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COVID vaccine hesitancy may be affecting flu vaccination rate, state health officials say

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Michigan health officials are worried that fewer people are getting vaccinated against the flu this year than last.
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National Institutes of Health

Michigan health officials have set a goal of 4 million flu vaccinations in the state this flu season. With the 2021-2022 flu season around the corner, health officials said they are working to make the vaccines as accessible as possible.

However, despite a historically low flu season in 2020, health officials are concerned this year may be different.

Dr. Natasha Bagdasarian, Michigan’s chief medical executive, said she’s not impressed by flu vaccination rates this year.

“We are seeing fewer people taking the flu vaccine this year compared to last year,” she said.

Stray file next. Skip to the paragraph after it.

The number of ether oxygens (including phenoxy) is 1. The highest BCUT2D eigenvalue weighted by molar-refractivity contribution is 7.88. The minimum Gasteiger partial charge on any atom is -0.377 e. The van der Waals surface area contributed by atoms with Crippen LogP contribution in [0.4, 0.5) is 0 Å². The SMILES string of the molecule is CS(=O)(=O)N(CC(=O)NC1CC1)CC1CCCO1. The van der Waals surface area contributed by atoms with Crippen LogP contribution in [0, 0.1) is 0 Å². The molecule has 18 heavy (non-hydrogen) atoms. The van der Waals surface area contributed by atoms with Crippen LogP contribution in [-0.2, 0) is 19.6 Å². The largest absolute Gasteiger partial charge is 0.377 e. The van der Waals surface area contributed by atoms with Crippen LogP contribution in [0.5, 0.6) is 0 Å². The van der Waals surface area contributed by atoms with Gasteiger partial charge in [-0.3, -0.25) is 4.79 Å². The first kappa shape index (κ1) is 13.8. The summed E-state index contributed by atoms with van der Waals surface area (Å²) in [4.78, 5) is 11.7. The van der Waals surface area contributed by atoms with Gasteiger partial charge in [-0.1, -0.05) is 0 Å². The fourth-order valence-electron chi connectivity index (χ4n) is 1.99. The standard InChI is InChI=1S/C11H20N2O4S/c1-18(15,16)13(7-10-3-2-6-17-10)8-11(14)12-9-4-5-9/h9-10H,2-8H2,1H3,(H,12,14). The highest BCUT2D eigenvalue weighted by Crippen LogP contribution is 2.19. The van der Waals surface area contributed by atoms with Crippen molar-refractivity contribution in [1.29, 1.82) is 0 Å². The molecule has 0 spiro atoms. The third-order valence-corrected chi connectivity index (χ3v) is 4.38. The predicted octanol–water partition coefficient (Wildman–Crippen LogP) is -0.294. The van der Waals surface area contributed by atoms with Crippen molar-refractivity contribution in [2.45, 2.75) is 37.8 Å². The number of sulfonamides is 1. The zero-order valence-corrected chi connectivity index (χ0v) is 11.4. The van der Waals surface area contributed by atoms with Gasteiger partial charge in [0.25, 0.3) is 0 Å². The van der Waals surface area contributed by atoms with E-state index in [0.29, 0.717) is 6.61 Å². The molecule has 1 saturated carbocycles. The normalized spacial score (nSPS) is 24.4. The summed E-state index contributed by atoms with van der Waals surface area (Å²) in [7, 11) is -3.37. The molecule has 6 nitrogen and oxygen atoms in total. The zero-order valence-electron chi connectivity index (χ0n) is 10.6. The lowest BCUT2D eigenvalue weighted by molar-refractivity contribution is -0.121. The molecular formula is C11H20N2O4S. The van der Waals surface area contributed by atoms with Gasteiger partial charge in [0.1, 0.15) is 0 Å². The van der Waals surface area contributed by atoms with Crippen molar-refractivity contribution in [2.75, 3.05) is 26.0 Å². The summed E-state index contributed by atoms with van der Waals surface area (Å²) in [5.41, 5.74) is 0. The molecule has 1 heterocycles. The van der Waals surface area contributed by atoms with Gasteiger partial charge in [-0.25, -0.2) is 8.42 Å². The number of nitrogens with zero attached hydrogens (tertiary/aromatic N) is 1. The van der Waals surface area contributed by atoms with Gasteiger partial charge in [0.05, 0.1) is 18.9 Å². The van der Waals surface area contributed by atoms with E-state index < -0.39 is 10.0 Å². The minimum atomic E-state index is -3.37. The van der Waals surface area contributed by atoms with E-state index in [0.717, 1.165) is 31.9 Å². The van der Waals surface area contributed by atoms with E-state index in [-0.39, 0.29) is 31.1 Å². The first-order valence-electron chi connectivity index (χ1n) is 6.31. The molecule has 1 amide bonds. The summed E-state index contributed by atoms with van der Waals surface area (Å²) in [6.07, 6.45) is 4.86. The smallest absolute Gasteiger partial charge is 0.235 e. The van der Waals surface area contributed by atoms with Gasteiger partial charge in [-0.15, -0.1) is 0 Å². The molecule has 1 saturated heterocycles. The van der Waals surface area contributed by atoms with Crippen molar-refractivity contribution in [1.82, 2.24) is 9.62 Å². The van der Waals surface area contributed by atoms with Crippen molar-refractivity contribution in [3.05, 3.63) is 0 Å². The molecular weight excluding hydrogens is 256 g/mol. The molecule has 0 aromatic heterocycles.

Bagdasarian said state data show that about 1 million flu vaccines have been administered this season – less than half of the 2.5 million doses that were in arms at this time last year.

The state medical executive said the disparity is likely due to pandemic fatigue and the proliferation of misinformation around COVID-19 vaccines.

If flu cases rise before the fall COVID-19 surge drops off in Michigan, Bagdasarian said, it will put additional strain on hospitals that are already struggling to care for their current patients.

Bagdasarian added that last year’s low number of flu cases was made possible due to pandemic measures such as masking and social distancing that are less common this year.

Health officials said that the flu and COVID-19 vaccines can be taken together, and they’re encouraging Michigan residents to get both.